“A bunch of guys talk in the market,” said Don Feinberg, a founder of Brewery Ommegang in Cooperstown, N.Y., and an importer for Vanberg & DeWulf there. “We’ve all been saying the same thing for about 18 months now, which is, enough of the high octane.”
Mr. Feinberg imports boozy Trappist and farmhouse ales, but in April he introduced a brew from another Belgian tradition: bières de table.
“When I lived there in the late ’70s and early ’80s,” he said of his time in Belgium, “everybody drank it for lunch, from grandmothers to kids.”
It's a particular hobby-horse of mine, session ales, and it's quite a cutting-edge topic--all's the more impressive with Andrew's deft reportage. More:
I encourage you to read the whole thing.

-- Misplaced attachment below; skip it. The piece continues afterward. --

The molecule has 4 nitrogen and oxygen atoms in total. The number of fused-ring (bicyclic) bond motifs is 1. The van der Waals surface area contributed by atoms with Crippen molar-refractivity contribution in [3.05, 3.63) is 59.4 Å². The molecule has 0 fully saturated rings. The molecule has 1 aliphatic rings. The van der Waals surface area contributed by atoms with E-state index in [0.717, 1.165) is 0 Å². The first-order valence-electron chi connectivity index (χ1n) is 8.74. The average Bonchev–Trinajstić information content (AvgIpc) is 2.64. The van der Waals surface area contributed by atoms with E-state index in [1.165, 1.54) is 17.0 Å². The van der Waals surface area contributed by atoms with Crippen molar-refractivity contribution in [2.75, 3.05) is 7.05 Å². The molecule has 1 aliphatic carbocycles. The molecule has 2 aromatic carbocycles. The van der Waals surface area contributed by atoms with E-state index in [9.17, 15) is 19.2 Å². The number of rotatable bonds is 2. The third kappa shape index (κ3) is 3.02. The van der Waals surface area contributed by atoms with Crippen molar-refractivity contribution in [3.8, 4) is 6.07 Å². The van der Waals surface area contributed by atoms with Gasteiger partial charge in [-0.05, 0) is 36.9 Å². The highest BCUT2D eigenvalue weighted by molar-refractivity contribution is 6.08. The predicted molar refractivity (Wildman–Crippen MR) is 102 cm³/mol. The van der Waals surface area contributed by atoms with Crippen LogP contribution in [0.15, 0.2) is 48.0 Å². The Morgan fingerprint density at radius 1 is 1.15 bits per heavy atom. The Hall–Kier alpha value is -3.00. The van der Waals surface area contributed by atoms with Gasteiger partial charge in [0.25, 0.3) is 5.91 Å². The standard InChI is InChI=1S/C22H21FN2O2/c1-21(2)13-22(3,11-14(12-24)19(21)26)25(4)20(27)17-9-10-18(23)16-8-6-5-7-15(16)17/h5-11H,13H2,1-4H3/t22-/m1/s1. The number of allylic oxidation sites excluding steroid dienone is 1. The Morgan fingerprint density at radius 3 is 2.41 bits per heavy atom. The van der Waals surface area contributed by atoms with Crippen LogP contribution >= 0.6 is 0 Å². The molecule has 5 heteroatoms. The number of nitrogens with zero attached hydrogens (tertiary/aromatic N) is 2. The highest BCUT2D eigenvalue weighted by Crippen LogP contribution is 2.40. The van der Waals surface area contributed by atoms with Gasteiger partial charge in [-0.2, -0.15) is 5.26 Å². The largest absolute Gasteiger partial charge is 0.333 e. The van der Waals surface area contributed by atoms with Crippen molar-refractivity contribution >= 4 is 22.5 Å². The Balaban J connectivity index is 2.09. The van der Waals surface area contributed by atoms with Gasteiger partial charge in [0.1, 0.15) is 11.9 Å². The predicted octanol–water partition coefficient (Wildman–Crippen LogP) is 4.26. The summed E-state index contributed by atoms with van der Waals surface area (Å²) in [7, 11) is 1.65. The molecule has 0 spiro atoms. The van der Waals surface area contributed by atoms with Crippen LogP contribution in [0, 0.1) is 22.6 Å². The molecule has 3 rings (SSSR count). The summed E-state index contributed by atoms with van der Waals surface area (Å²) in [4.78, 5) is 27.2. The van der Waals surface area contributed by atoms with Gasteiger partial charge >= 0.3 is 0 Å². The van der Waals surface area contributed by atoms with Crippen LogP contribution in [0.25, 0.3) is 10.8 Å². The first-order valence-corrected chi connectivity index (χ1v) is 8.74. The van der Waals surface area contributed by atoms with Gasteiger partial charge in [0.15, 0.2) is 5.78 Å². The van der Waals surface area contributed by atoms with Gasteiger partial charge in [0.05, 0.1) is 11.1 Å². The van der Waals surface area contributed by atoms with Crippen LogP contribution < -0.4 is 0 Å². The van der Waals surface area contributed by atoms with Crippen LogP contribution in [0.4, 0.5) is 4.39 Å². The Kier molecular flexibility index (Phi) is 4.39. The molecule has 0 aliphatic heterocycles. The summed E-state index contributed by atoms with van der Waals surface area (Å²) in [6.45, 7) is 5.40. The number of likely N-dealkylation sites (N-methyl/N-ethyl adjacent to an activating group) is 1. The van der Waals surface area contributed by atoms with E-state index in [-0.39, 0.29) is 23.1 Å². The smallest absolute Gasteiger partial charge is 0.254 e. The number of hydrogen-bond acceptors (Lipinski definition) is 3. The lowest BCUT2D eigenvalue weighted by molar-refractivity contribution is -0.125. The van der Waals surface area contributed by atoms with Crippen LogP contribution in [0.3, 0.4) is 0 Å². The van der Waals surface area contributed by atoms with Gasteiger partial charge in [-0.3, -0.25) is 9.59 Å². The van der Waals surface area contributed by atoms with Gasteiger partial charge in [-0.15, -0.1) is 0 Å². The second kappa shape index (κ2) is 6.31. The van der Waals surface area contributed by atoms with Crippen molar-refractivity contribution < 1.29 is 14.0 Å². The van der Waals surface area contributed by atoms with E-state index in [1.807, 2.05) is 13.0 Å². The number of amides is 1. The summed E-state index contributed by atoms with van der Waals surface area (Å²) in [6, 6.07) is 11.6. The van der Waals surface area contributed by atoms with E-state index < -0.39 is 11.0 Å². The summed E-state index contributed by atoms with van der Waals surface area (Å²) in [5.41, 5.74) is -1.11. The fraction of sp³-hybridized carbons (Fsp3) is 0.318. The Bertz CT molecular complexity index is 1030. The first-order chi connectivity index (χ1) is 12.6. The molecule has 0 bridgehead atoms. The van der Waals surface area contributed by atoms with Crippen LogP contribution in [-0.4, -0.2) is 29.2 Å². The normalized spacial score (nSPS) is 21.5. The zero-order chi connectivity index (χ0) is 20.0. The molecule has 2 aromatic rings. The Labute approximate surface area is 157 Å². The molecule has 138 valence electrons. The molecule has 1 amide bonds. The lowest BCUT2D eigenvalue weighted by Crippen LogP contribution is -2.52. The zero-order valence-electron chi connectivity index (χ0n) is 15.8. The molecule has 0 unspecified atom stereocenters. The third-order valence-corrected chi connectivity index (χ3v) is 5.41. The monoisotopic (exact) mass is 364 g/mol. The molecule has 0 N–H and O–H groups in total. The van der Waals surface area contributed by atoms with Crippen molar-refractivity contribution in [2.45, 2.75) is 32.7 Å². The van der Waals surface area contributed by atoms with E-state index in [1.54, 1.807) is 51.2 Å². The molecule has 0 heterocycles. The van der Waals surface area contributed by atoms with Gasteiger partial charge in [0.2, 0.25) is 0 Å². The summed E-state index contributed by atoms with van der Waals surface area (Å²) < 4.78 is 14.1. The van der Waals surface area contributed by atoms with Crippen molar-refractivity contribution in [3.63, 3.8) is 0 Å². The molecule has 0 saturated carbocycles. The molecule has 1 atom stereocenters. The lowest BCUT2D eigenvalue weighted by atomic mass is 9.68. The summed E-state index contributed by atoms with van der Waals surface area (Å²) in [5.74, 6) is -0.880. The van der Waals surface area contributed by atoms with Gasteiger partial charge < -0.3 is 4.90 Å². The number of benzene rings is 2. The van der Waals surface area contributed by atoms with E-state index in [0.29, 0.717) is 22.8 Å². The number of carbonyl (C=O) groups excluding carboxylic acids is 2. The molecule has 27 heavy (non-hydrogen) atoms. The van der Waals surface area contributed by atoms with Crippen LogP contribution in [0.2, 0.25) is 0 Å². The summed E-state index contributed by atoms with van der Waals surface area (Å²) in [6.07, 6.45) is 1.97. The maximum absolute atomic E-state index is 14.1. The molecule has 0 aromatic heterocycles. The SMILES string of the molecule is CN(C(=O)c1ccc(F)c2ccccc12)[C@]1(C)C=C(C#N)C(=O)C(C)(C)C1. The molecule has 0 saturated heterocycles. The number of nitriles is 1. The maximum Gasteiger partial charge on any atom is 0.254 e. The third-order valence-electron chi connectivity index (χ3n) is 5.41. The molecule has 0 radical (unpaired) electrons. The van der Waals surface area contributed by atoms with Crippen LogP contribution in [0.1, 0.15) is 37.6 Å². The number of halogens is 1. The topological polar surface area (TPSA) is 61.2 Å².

Christopher Leonard, owner of the General Lafayette Inn, outside Philadelphia, said it was a test of his skill to create Lafayette’s Escape, a beer in the style of bière de table, at his inn’s brewery. It is only 1.9 percent alcohol.
“I was looking for a new challenge,” Mr. Leonard said. “I thought, Let’s go extreme the other way.”
He came up with an amber ale that has the peppery, herbal notes of Belgian yeast. “The beer had a residual sweetness, heft and density that made it taste like something that had more alcohol,” he said.